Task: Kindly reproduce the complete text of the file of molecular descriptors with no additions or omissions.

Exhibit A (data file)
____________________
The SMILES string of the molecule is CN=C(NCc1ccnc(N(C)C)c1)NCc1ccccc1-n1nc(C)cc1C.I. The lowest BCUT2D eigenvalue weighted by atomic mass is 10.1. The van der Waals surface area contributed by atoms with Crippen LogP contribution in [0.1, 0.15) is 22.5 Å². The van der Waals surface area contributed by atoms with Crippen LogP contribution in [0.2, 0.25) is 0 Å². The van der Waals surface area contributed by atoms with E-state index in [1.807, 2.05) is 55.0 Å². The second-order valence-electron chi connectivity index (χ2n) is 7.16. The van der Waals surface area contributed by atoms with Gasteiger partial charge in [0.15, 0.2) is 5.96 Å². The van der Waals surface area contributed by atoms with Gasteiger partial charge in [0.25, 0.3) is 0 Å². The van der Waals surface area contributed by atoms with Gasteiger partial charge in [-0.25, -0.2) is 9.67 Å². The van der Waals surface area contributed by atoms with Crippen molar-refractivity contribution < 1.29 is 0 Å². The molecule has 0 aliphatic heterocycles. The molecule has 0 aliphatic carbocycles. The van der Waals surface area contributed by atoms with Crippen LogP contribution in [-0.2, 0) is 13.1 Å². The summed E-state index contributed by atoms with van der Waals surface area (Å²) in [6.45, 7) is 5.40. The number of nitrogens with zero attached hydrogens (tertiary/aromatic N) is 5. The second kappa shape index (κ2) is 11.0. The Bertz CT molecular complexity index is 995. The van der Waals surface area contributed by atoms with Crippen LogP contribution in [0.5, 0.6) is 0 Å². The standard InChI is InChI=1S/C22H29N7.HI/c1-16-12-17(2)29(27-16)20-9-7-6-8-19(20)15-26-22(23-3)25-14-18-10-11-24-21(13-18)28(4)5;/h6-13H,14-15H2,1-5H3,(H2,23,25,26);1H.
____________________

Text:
The SMILES string of the molecule is CN=C(NCc1ccnc(N(C)C)c1)NCc1ccccc1-n1nc(C)cc1C.I. The lowest BCUT2D eigenvalue weighted by atomic mass is 10.1. The van der Waals surface area contributed by atoms with Crippen LogP contribution in [0.1, 0.15) is 22.5 Å². The van der Waals surface area contributed by atoms with Crippen LogP contribution in [0.2, 0.25) is 0 Å². The van der Waals surface area contributed by atoms with E-state index in [1.807, 2.05) is 55.0 Å². The second-order valence-electron chi connectivity index (χ2n) is 7.16. The van der Waals surface area contributed by atoms with Gasteiger partial charge in [0.15, 0.2) is 5.96 Å². The van der Waals surface area contributed by atoms with Gasteiger partial charge in [0.25, 0.3) is 0 Å². The van der Waals surface area contributed by atoms with Gasteiger partial charge in [-0.25, -0.2) is 9.67 Å². The van der Waals surface area contributed by atoms with Crippen molar-refractivity contribution < 1.29 is 0 Å². The molecule has 0 aliphatic heterocycles. The molecule has 0 aliphatic carbocycles. The van der Waals surface area contributed by atoms with Crippen LogP contribution in [-0.2, 0) is 13.1 Å². The summed E-state index contributed by atoms with van der Waals surface area (Å²) in [6.45, 7) is 5.40. The number of nitrogens with zero attached hydrogens (tertiary/aromatic N) is 5. The second kappa shape index (κ2) is 11.0. The Bertz CT molecular complexity index is 995. The van der Waals surface area contributed by atoms with Crippen LogP contribution in [0.5, 0.6) is 0 Å². The standard InChI is InChI=1S/C22H29N7.HI/c1-16-12-17(2)29(27-16)20-9-7-6-8-19(20)15-26-22(23-3)25-14-18-10-11-24-21(13-18)28(4)5;/h6-13H,14-15H2,1-5H3,(H2,23,25,26);1H.